While bulk drug exports from India have been on a slow lane last fiscal, the domestic market, nonetheless, is likely to see some price rise this year.
The industry feels that prices of active pharmaceutical ingredients (APIs) can go up in the range of 5-15 per cent primarily to factor in inflation, and also because these have now been freed from price control.
The domestic bulk drug industry, however, also points out in the same breath that thanks to stiff competition in the domestic market between local players as well as imported bulk drugs from China, the price rise would not be very high.
Anand Khullar, resident director (NCR), Bulk Drug Manufacturers Association (India), pointed out that makers are likely to raise prices to factor in the inflationary pressures. "However, in the wake of stiff competition from China, Indian makers have to be cautious. In the case of very high prices formulators would go to Chinese counterparts," he said.
Analysts feel that as bulk drugs have been freed from price control under the new Drug Price Control Order (DPCO) 2013, there was scope for price rise this year, especially for the 72 bulk drugs that were under price control under the DPCO 1995. "The rise in prices would be in the range of 5-15 per cent," said Ranjit Kapadia, pharma analyst with Centrum Broking. Khullar too felt the range of price rise should be in that range.
As for imports from China, these APIs already account for nearly 50 per cent of the total requirement of the domestic industry.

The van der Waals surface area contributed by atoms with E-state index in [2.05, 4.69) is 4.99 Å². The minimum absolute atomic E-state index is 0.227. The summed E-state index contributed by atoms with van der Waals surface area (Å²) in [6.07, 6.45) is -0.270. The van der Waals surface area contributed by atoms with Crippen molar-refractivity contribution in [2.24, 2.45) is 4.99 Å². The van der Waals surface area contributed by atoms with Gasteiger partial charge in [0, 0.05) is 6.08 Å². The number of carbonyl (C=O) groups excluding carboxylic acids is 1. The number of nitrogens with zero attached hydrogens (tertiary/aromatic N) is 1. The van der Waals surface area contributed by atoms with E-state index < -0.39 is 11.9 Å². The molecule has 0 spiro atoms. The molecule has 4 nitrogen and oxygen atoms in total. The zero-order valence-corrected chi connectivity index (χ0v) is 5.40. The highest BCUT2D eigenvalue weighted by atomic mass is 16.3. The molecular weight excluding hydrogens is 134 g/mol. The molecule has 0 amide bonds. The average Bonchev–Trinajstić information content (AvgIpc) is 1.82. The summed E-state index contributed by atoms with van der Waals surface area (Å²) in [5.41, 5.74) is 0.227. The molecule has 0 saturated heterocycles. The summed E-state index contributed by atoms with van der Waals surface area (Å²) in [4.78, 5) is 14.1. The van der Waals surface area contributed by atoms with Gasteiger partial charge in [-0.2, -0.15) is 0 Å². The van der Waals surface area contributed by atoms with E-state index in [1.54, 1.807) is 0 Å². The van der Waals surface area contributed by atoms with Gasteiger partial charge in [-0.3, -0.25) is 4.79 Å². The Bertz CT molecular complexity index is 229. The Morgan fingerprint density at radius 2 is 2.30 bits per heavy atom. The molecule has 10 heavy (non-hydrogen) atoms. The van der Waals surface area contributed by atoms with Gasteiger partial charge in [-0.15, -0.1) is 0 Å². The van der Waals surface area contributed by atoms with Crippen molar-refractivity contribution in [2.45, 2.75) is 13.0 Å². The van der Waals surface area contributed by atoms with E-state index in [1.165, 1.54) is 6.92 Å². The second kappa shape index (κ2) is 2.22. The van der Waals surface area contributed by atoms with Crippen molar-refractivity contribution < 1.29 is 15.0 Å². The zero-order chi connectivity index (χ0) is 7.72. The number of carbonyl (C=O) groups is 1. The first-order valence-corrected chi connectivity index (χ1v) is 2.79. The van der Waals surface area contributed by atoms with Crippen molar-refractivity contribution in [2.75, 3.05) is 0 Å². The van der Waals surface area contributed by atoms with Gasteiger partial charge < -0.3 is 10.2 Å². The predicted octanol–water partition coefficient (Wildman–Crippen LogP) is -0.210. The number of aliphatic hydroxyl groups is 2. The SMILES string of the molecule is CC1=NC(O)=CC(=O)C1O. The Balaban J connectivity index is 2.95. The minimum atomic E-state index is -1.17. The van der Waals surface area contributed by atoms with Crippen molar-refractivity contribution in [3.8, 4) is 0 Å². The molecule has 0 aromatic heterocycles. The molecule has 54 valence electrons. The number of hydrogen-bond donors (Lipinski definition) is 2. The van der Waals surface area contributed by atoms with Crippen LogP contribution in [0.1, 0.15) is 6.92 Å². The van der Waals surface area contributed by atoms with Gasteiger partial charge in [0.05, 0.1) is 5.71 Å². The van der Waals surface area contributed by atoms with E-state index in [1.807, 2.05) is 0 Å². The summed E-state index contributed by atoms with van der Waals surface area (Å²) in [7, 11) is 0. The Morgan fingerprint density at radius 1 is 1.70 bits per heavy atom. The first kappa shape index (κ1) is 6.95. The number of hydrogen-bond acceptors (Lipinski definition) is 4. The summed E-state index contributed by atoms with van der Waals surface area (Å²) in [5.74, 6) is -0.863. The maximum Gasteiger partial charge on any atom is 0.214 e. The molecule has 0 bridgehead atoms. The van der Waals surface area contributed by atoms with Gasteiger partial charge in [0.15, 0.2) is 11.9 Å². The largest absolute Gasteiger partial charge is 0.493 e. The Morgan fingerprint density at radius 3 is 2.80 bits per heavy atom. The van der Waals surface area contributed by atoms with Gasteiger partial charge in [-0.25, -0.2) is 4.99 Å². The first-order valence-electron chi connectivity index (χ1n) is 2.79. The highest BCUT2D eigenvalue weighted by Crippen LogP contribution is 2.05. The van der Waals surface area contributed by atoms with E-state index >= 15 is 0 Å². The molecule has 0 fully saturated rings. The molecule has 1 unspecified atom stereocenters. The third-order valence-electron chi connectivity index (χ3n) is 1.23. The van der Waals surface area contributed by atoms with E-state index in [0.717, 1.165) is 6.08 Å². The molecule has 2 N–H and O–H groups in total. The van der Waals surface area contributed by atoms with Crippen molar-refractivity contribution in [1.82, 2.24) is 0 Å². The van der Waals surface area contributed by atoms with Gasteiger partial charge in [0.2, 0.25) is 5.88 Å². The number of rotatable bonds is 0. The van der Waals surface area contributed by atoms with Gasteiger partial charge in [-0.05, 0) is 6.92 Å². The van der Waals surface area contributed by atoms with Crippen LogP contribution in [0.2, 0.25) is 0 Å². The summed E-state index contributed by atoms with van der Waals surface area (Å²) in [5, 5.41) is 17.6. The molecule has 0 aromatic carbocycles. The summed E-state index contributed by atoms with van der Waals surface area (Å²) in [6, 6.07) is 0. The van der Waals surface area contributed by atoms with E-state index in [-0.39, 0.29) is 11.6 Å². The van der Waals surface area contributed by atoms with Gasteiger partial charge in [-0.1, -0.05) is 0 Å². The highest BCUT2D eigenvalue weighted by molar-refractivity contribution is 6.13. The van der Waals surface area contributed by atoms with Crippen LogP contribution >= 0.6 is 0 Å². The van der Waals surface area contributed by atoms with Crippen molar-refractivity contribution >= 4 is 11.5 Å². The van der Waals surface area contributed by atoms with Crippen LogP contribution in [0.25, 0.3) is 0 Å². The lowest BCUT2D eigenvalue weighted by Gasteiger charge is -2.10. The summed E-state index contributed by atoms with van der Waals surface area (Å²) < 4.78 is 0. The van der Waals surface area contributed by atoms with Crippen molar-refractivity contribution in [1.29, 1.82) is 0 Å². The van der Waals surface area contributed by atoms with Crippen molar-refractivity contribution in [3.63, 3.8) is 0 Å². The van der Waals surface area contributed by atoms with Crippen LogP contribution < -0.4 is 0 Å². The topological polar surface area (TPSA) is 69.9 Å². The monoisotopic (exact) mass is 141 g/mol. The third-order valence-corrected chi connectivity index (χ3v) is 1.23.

As per Manish Doshi, chairman, bulk drug sub-committee of the Indian Drug Manufacturers Association (IDMA), Indian bulk drug players make around 500 different types of APIs, and nearly 50 per cent of the current domestic requirement from formulation makers is catered to by Chinese imports. The domestic bulk drug industry is expected to be around Rs 12,000-15,000 crore, Khullar claimed.
The Chinese competition in the API pertains to bulk vitamins and fermentation products where there are few Indian manufacturers. "Chinese companies have an edge over Indian API manufacturers due to the economy of scale and incentives from the Chinese government. Many of the Indian API players have moved to high-end niche products where competition is limited and margins are high. Most of the commodity APIs are imported from China," Kapadia said.
Leading API players in the country like Dishman Pharmaceuticals and Chemicals Ltd have adopted a similar strategy and are also taking all measures to de-risk their business.
A senior official of Dishman said that, "In the initial years, we were concentrating more on large pharma companies and big order sizes. However, it was taking a lot of time for these contracts to materialise and there were other uncertainties. If we depended only on big pharma, our cashflow would go down." He added that, hence the company made an effort to take smaller players on board to ensure a predictability of income, and the strategy has worked well for them.
In FY15, Dishman expects Rs 100-125 crore of additional revenues from these mid-sized companies.
Besides, the company has also tried to move away from high-competition and low margin products. For that matter, before entering a new segment it also weighs if there is competition from China or not.
Such strategic changes are likely to enable Indian players to raise API prices this year. Doshi, however, also pointed out that the quantum of price rise would depend a lot on market forces, demand-supply dynamics as well as rupee-dollar fluctuations.